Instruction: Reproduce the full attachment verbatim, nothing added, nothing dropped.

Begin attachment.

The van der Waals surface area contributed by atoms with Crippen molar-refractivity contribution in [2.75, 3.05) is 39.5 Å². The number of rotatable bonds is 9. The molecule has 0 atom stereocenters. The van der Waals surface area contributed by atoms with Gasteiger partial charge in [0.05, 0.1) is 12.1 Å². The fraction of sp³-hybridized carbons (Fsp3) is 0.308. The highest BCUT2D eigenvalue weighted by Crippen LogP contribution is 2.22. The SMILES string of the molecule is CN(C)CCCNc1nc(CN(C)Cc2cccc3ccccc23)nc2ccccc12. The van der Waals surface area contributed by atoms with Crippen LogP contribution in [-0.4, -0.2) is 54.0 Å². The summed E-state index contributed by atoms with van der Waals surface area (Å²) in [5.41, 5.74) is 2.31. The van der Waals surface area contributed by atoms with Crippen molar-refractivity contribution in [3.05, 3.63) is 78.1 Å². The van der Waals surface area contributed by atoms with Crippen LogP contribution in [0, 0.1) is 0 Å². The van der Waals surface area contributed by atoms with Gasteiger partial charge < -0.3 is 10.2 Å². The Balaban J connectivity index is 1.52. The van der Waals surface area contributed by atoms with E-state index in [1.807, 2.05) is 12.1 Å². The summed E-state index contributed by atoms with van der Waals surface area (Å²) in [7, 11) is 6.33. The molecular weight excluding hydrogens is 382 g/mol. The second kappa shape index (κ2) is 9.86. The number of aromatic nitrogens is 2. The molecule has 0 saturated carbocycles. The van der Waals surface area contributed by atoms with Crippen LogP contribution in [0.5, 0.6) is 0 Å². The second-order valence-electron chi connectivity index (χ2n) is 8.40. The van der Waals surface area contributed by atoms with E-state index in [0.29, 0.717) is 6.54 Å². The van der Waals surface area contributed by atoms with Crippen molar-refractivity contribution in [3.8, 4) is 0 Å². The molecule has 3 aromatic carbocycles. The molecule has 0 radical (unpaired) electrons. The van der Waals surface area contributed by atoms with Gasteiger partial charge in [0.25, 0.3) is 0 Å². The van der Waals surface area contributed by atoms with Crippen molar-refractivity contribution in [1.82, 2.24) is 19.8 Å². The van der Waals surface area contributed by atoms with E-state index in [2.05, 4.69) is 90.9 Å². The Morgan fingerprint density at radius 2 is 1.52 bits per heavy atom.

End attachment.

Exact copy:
The van der Waals surface area contributed by atoms with Crippen molar-refractivity contribution in [2.75, 3.05) is 39.5 Å². The number of rotatable bonds is 9. The molecule has 0 atom stereocenters. The van der Waals surface area contributed by atoms with Gasteiger partial charge in [0.05, 0.1) is 12.1 Å². The fraction of sp³-hybridized carbons (Fsp3) is 0.308. The highest BCUT2D eigenvalue weighted by Crippen LogP contribution is 2.22. The SMILES string of the molecule is CN(C)CCCNc1nc(CN(C)Cc2cccc3ccccc23)nc2ccccc12. The van der Waals surface area contributed by atoms with Crippen LogP contribution in [-0.4, -0.2) is 54.0 Å². The summed E-state index contributed by atoms with van der Waals surface area (Å²) in [5.41, 5.74) is 2.31. The van der Waals surface area contributed by atoms with Crippen molar-refractivity contribution in [3.05, 3.63) is 78.1 Å². The van der Waals surface area contributed by atoms with Crippen LogP contribution in [0, 0.1) is 0 Å². The van der Waals surface area contributed by atoms with Gasteiger partial charge < -0.3 is 10.2 Å². The Balaban J connectivity index is 1.52. The van der Waals surface area contributed by atoms with E-state index in [1.807, 2.05) is 12.1 Å². The summed E-state index contributed by atoms with van der Waals surface area (Å²) in [7, 11) is 6.33. The molecular weight excluding hydrogens is 382 g/mol. The second kappa shape index (κ2) is 9.86. The number of aromatic nitrogens is 2. The molecule has 0 saturated carbocycles. The van der Waals surface area contributed by atoms with Crippen LogP contribution in [0.5, 0.6) is 0 Å². The second-order valence-electron chi connectivity index (χ2n) is 8.40. The van der Waals surface area contributed by atoms with E-state index in [0.29, 0.717) is 6.54 Å². The van der Waals surface area contributed by atoms with Crippen molar-refractivity contribution in [3.8, 4) is 0 Å². The molecule has 3 aromatic carbocycles. The molecule has 0 radical (unpaired) electrons. The van der Waals surface area contributed by atoms with Gasteiger partial charge in [0.25, 0.3) is 0 Å². The van der Waals surface area contributed by atoms with Crippen molar-refractivity contribution in [1.82, 2.24) is 19.8 Å². The van der Waals surface area contributed by atoms with E-state index in [2.05, 4.69) is 90.9 Å². The Morgan fingerprint density at radius 2 is 1.52 bits per heavy atom.